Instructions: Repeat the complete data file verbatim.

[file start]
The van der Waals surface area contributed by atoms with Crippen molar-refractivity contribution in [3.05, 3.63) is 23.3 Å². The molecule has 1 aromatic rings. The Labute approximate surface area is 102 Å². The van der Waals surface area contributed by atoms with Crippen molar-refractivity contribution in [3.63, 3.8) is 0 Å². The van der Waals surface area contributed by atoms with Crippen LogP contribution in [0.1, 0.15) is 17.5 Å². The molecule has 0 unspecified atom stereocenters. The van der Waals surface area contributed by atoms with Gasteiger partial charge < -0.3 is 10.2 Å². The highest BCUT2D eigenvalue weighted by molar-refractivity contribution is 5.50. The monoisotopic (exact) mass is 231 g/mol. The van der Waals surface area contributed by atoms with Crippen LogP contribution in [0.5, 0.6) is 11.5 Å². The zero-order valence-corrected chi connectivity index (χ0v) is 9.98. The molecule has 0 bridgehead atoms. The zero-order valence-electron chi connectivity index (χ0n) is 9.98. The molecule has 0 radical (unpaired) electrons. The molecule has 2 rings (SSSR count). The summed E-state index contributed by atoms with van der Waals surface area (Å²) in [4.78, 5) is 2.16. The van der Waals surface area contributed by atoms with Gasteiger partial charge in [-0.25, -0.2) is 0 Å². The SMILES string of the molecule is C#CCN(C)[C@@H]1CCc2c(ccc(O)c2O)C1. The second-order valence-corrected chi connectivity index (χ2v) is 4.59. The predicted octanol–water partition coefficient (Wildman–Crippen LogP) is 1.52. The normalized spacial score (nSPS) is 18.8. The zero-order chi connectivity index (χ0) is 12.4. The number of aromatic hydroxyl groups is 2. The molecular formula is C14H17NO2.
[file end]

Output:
The van der Waals surface area contributed by atoms with Crippen molar-refractivity contribution in [3.05, 3.63) is 23.3 Å². The molecule has 1 aromatic rings. The Labute approximate surface area is 102 Å². The van der Waals surface area contributed by atoms with Crippen molar-refractivity contribution in [3.63, 3.8) is 0 Å². The van der Waals surface area contributed by atoms with Crippen LogP contribution in [0.1, 0.15) is 17.5 Å². The molecule has 0 unspecified atom stereocenters. The van der Waals surface area contributed by atoms with Gasteiger partial charge < -0.3 is 10.2 Å². The highest BCUT2D eigenvalue weighted by molar-refractivity contribution is 5.50. The monoisotopic (exact) mass is 231 g/mol. The van der Waals surface area contributed by atoms with Crippen LogP contribution in [0.5, 0.6) is 11.5 Å². The zero-order valence-corrected chi connectivity index (χ0v) is 9.98. The molecule has 0 bridgehead atoms. The zero-order valence-electron chi connectivity index (χ0n) is 9.98. The molecule has 0 radical (unpaired) electrons. The molecule has 2 rings (SSSR count). The summed E-state index contributed by atoms with van der Waals surface area (Å²) in [4.78, 5) is 2.16. The van der Waals surface area contributed by atoms with Gasteiger partial charge in [-0.25, -0.2) is 0 Å². The SMILES string of the molecule is C#CCN(C)[C@@H]1CCc2c(ccc(O)c2O)C1. The second-order valence-corrected chi connectivity index (χ2v) is 4.59. The predicted octanol–water partition coefficient (Wildman–Crippen LogP) is 1.52. The normalized spacial score (nSPS) is 18.8. The zero-order chi connectivity index (χ0) is 12.4. The number of aromatic hydroxyl groups is 2. The molecular formula is C14H17NO2.